Cory Morgan: Smith’s Major Shakeup to Alberta’s Health System Will Set the Standard for Other Provinces

Cory Morgan: Smith’s Major Shakeup to Alberta’s Health System Will Set the Standard for Other Provinces
Alberta Premier Danielle Smith gives a keynote address at the LNG2023 conference in Vancouver on July 13, 2023. (The Canadian Press/Darryl Dyck)
Cory Morgan

Alberta Premier Danielle Smith seems to enjoy swimming upstream while rocking the boat. She has set her sights on the most sacred of Canadian cows, the health-care system.

People had better sit up and pay attention to what Smith’s up to, as her success or failure in reforming Alberta’s health-care system will set the standard for other provinces.

Danielle Smith is not like other premiers. She is undoubtedly smart and experienced, but she is also prone to impulsive actions, as demonstrated by her disastrous choice to lead a mass floor-crossing from the Wildrose Party she led to the governing Progressive Conservatives in 2014.

She can’t be underestimated, though. After spending years in the political wilderness, she managed to resurface, win the premiership by taking the United Conservative Party (UCP) leadership, and then win a hard-fought election to entrench her role as the leader of the province.

Public-sector unions and health-care activist groups are sounding the alarm bells, as a mandate letter Smith gave to her health minister signals that a major shakeup to the system is coming.

One of Smith’s first actions upon becoming Alberta’s premier was to fire the entire board of Alberta Health Services (AHS) and replace it with one person. Alberta’s chief medical officer was dismissed, as was the CEO of AHS. Smith wants to make it clear she means business.

Smith’s mandate letter to Health Minister Adriana LaGrange directs the minister to work toward decentralizing the authority of AHS. Alberta’s health service management was bundled and centralized under one umbrella in 2008. Health-care provision has been plagued with inefficiency and ever-increasing wait times ever since.

But will decentralizing AHS into regional branches ease the problem of strained health-care resources?

Local administration can lead to more effective planning in regions with differing health-care needs and challenges. It may help end the practice of larger urban centres sniping emergency medical services from neighbouring rural municipalities, as has been happening.

However, moving back to a system of regional health authorities offers the risk of expanding an already-oversized bureaucracy in health management. Duplication of services and roles can occur, and local authorities can lose some of the purchasing power they had when it was a larger organization under one roof.

Smith hasn’t pulled punches, as she has accused AHS of bad management leading to poor health-care outcomes. It isn’t easy to just cut out and replace underperforming managers in a large organization unless things are really shaken up.

Decentralizing Alberta’s health-care administration could be a divide-and-conquer tactic on the part of the government as it prepares for more substantial reforms. While the Smith government has already cut the head off the AHS bureaucracy, there are many upper- and middle-level administrators remaining who will resist changes to the system. Breaking up the centralized health authority will offer the opportunity to change out many of the faces in the organization as it restructures.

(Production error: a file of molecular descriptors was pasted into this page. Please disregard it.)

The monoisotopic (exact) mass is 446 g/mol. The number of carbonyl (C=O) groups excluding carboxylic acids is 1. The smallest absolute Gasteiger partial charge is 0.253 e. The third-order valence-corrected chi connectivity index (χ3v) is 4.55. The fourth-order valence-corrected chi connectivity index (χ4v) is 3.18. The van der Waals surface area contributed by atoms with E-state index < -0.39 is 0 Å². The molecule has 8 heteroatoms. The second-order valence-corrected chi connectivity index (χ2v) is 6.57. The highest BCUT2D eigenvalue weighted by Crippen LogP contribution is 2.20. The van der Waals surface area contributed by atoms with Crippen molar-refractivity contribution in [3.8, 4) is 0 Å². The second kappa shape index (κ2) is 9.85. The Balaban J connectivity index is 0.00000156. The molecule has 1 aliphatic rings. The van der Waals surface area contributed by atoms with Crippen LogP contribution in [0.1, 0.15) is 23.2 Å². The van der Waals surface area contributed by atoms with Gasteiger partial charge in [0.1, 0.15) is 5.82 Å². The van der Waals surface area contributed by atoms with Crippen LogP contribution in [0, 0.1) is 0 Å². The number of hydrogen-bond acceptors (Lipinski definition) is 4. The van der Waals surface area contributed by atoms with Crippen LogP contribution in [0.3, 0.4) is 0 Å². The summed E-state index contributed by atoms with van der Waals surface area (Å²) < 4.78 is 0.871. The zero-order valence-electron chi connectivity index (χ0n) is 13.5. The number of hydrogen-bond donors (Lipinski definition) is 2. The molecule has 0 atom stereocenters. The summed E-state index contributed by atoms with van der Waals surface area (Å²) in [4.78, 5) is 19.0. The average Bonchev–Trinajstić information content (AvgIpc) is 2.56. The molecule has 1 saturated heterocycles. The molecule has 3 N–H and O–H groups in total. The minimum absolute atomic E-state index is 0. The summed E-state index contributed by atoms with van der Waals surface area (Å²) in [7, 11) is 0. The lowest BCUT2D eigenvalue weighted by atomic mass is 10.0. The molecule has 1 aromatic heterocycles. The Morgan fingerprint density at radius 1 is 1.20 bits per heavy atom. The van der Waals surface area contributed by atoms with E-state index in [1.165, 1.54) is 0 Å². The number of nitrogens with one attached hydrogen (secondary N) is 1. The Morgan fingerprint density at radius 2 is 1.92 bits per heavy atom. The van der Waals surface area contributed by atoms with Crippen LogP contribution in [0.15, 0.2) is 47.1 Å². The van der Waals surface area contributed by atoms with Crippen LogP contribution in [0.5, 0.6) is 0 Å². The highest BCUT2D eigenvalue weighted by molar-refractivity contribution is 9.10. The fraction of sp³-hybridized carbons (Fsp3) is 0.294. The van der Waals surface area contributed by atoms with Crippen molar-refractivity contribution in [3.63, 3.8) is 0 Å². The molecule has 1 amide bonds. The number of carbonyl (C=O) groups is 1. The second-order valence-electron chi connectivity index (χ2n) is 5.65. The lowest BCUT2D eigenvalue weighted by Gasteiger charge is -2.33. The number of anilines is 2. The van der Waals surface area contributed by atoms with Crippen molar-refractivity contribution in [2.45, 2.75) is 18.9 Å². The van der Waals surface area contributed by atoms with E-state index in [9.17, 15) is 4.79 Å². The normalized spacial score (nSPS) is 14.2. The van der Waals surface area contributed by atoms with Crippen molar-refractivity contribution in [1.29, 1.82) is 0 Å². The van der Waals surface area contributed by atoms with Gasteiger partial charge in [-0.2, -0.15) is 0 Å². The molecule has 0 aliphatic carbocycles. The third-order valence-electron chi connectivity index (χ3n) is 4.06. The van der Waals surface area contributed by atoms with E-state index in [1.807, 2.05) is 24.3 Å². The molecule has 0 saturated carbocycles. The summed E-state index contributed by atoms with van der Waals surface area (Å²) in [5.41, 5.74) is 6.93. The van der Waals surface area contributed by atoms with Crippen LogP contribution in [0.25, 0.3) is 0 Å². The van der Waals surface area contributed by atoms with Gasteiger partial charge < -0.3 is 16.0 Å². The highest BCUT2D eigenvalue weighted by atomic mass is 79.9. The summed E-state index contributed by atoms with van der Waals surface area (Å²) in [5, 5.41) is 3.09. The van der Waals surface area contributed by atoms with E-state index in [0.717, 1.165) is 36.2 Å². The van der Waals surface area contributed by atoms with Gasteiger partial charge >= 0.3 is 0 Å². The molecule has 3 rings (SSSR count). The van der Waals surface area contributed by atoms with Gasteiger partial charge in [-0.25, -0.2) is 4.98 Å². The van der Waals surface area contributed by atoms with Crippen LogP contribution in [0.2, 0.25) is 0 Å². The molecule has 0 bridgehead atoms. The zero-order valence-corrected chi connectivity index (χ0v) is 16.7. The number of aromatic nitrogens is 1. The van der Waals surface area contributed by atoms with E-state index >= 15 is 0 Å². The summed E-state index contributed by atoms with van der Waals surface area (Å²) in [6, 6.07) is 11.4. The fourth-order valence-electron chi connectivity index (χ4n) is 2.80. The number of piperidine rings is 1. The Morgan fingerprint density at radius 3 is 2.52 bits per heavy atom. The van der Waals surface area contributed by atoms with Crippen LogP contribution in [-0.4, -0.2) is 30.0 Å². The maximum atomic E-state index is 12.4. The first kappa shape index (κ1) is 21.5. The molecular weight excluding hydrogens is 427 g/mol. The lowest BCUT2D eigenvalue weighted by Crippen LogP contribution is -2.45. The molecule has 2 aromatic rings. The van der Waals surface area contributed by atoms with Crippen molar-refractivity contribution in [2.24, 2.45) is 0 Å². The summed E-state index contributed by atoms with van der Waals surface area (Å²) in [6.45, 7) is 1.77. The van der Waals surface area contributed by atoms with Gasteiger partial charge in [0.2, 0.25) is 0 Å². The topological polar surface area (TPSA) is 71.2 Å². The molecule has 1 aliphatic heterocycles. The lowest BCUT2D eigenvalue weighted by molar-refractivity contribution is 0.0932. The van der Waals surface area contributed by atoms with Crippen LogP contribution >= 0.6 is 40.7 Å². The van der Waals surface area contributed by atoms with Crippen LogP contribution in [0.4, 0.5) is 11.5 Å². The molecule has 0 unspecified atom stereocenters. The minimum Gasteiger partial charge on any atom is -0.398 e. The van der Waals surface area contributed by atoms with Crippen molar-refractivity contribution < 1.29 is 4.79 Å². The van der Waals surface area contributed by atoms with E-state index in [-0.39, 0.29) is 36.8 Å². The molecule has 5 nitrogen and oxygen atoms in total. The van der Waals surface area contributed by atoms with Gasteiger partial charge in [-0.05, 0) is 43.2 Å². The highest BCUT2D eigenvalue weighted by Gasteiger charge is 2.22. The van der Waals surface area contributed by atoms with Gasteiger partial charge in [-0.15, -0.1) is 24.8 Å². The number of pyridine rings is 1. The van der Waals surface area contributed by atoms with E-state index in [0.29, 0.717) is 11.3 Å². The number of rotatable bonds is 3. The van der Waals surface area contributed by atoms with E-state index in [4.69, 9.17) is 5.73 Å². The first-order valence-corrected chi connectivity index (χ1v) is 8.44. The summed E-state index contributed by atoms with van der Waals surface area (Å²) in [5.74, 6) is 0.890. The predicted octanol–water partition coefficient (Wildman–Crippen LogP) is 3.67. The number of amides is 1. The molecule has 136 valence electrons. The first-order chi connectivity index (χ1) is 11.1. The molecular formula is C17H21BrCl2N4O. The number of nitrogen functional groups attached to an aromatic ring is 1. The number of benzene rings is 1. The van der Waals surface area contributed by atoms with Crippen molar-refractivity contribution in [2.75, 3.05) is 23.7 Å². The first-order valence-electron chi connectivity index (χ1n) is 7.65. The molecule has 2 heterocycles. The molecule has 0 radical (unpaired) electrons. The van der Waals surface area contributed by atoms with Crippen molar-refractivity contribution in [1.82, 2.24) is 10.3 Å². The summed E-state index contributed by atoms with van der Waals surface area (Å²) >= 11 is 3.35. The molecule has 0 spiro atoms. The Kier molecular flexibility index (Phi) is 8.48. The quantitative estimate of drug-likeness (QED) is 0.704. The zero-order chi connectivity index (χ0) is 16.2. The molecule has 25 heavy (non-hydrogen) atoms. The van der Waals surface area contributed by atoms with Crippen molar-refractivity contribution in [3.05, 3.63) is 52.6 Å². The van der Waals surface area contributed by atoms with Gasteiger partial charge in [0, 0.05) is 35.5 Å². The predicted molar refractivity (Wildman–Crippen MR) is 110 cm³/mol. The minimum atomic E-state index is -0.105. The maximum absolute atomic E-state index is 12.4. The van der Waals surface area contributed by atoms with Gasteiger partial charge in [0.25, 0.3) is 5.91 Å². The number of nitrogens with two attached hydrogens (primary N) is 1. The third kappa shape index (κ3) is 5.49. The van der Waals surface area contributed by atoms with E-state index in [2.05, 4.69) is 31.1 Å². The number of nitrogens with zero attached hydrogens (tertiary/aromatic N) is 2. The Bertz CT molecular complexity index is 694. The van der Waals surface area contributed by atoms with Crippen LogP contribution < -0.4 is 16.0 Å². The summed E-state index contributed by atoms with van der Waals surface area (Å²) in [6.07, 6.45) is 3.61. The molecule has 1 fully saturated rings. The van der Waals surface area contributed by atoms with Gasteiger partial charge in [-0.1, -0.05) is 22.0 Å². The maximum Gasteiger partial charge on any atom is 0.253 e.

Premier Smith has spoken of reducing the number of services currently done in the primary care settings of hospitals and having those provided in specialized units. Services such as midwifery, day surgeries, and long-term care could be delivered outside of hospitals and direct AHS management.

Smith is open about expanding the role of private health-care providers when it comes to the provision of non-acute services. Private capital could fund infrastructure and manage facilities. That is the most controversial reform she may pursue. Unions and progressive activists will strongly oppose any attempt to allow increased private health-care provision.

With a decentralized system, the Smith government could ease into the expansion of private services. An orthopedic surgery centre here, a dialysis clinic there. The government could spread out the reforms throughout the province and allow them to be tested on a micro level, while opponents would have difficulty targeting the actions.

The health-care systems in every province are currently overburdened. Wait times for emergency services, diagnostics, and specialized procedures continue to expand despite constant spending increases.

It’s clear Canada needs to examine its system, set aside the ideological attachments to the status quo, and examine substantive reforms.

Most if not all provincial leaders know the current system is unsustainable. They won’t pursue change for fear of political blowback.

Danielle Smith is used to—and unfazed by—torqued political reactions to her policies. She appears willing to take the chance and pursue serious health-care reforms. The mandate letter to her minister hints that the decentralization of AHS is just the beginning.

If Smith’s reforms succeed, other provinces will follow her lead. Alberta has a premier willing to stick her neck out with health reform, and it could lead to a domino effect of change across the country.

Views expressed in this article are opinions of the author and do not necessarily reflect the views of The Epoch Times.